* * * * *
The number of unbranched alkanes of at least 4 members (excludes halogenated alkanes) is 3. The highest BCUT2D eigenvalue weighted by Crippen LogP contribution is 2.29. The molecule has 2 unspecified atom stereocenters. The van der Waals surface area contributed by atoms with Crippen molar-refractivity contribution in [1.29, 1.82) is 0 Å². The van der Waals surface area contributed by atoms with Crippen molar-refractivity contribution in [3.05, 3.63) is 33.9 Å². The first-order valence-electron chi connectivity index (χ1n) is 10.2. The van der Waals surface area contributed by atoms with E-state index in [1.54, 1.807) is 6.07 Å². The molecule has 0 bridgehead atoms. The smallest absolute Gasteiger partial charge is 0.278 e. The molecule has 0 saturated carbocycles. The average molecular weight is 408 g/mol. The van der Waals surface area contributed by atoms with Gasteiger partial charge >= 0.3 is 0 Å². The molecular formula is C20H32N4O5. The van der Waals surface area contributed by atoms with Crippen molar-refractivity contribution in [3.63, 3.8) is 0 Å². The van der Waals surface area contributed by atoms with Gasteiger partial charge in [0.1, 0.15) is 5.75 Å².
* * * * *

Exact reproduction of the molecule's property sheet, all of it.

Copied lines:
The number of unbranched alkanes of at least 4 members (excludes halogenated alkanes) is 3. The highest BCUT2D eigenvalue weighted by Crippen LogP contribution is 2.29. The molecule has 2 unspecified atom stereocenters. The van der Waals surface area contributed by atoms with Crippen molar-refractivity contribution in [1.29, 1.82) is 0 Å². The van der Waals surface area contributed by atoms with Crippen molar-refractivity contribution in [3.05, 3.63) is 33.9 Å². The first-order valence-electron chi connectivity index (χ1n) is 10.2. The van der Waals surface area contributed by atoms with E-state index in [1.54, 1.807) is 6.07 Å². The molecule has 0 bridgehead atoms. The smallest absolute Gasteiger partial charge is 0.278 e. The molecule has 0 saturated carbocycles. The average molecular weight is 408 g/mol. The van der Waals surface area contributed by atoms with Gasteiger partial charge >= 0.3 is 0 Å². The molecular formula is C20H32N4O5. The van der Waals surface area contributed by atoms with Crippen molar-refractivity contribution in [3.63, 3.8) is 0 Å². The van der Waals surface area contributed by atoms with Gasteiger partial charge in [0.1, 0.15) is 5.75 Å².